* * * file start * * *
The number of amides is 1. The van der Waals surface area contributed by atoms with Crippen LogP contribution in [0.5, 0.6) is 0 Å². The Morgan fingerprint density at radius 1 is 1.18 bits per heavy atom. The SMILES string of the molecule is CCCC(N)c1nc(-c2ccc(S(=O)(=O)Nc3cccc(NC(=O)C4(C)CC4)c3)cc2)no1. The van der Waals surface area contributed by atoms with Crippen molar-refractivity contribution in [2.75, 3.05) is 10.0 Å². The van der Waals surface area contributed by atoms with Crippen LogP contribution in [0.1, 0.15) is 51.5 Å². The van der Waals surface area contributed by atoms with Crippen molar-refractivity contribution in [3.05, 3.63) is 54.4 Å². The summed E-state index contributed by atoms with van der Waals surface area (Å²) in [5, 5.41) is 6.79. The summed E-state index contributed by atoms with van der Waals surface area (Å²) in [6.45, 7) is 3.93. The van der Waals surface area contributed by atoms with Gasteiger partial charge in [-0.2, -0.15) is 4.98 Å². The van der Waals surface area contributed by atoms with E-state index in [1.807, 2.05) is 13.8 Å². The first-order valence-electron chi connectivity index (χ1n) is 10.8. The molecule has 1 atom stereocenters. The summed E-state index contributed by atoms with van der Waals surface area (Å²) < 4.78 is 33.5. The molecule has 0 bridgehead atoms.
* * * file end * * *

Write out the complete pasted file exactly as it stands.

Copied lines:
The number of amides is 1. The van der Waals surface area contributed by atoms with Crippen LogP contribution in [0.5, 0.6) is 0 Å². The Morgan fingerprint density at radius 1 is 1.18 bits per heavy atom. The SMILES string of the molecule is CCCC(N)c1nc(-c2ccc(S(=O)(=O)Nc3cccc(NC(=O)C4(C)CC4)c3)cc2)no1. The van der Waals surface area contributed by atoms with Crippen molar-refractivity contribution in [2.75, 3.05) is 10.0 Å². The van der Waals surface area contributed by atoms with Crippen LogP contribution in [0.1, 0.15) is 51.5 Å². The van der Waals surface area contributed by atoms with Crippen molar-refractivity contribution in [3.05, 3.63) is 54.4 Å². The summed E-state index contributed by atoms with van der Waals surface area (Å²) in [5, 5.41) is 6.79. The summed E-state index contributed by atoms with van der Waals surface area (Å²) in [6.45, 7) is 3.93. The van der Waals surface area contributed by atoms with Gasteiger partial charge in [-0.2, -0.15) is 4.98 Å². The van der Waals surface area contributed by atoms with E-state index in [1.807, 2.05) is 13.8 Å². The first-order valence-electron chi connectivity index (χ1n) is 10.8. The molecule has 1 atom stereocenters. The summed E-state index contributed by atoms with van der Waals surface area (Å²) < 4.78 is 33.5. The molecule has 0 bridgehead atoms.